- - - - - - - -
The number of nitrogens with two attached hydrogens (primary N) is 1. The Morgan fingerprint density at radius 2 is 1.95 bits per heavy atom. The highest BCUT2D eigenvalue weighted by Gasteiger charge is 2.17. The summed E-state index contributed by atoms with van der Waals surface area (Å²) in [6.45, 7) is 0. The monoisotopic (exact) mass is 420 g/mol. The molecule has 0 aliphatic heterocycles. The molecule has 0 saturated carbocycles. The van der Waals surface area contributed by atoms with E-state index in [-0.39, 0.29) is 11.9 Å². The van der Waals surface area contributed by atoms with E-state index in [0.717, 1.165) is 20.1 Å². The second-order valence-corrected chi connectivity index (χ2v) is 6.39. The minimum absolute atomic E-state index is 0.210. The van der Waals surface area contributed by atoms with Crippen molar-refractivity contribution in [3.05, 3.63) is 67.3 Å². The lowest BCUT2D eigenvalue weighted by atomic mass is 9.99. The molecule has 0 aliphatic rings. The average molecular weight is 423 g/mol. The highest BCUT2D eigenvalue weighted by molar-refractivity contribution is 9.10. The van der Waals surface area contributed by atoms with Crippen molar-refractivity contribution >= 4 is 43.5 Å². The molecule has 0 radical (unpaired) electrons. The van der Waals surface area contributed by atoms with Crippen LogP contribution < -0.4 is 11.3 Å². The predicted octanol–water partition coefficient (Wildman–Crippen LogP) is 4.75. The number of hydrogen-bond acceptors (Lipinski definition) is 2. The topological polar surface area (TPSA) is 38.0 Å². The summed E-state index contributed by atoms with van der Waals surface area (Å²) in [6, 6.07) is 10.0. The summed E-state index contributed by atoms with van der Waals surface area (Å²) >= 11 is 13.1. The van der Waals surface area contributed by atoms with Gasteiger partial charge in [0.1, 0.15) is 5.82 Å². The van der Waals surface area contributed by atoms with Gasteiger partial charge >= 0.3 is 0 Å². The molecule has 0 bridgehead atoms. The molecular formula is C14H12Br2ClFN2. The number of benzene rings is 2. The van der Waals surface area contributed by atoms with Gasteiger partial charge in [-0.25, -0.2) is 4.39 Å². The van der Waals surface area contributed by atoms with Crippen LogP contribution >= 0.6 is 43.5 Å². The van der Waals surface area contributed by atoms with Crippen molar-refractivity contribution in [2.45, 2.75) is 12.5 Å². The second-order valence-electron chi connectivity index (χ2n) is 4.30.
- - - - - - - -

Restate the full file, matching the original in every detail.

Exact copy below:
The number of nitrogens with two attached hydrogens (primary N) is 1. The Morgan fingerprint density at radius 2 is 1.95 bits per heavy atom. The highest BCUT2D eigenvalue weighted by Gasteiger charge is 2.17. The summed E-state index contributed by atoms with van der Waals surface area (Å²) in [6.45, 7) is 0. The monoisotopic (exact) mass is 420 g/mol. The molecule has 0 aliphatic heterocycles. The molecule has 0 saturated carbocycles. The van der Waals surface area contributed by atoms with E-state index in [-0.39, 0.29) is 11.9 Å². The van der Waals surface area contributed by atoms with E-state index in [0.717, 1.165) is 20.1 Å². The second-order valence-corrected chi connectivity index (χ2v) is 6.39. The minimum absolute atomic E-state index is 0.210. The van der Waals surface area contributed by atoms with Crippen molar-refractivity contribution in [3.05, 3.63) is 67.3 Å². The lowest BCUT2D eigenvalue weighted by atomic mass is 9.99. The molecule has 0 aliphatic rings. The average molecular weight is 423 g/mol. The highest BCUT2D eigenvalue weighted by molar-refractivity contribution is 9.10. The van der Waals surface area contributed by atoms with Crippen molar-refractivity contribution >= 4 is 43.5 Å². The molecule has 0 radical (unpaired) electrons. The van der Waals surface area contributed by atoms with Crippen LogP contribution < -0.4 is 11.3 Å². The predicted octanol–water partition coefficient (Wildman–Crippen LogP) is 4.75. The number of hydrogen-bond acceptors (Lipinski definition) is 2. The topological polar surface area (TPSA) is 38.0 Å². The summed E-state index contributed by atoms with van der Waals surface area (Å²) in [6, 6.07) is 10.0. The summed E-state index contributed by atoms with van der Waals surface area (Å²) >= 11 is 13.1. The van der Waals surface area contributed by atoms with Gasteiger partial charge in [0.1, 0.15) is 5.82 Å². The van der Waals surface area contributed by atoms with Gasteiger partial charge >= 0.3 is 0 Å². The molecule has 0 bridgehead atoms. The molecular formula is C14H12Br2ClFN2. The number of benzene rings is 2. The van der Waals surface area contributed by atoms with Gasteiger partial charge in [-0.25, -0.2) is 4.39 Å². The van der Waals surface area contributed by atoms with Crippen LogP contribution >= 0.6 is 43.5 Å². The van der Waals surface area contributed by atoms with Crippen molar-refractivity contribution in [2.45, 2.75) is 12.5 Å². The second-order valence-electron chi connectivity index (χ2n) is 4.30.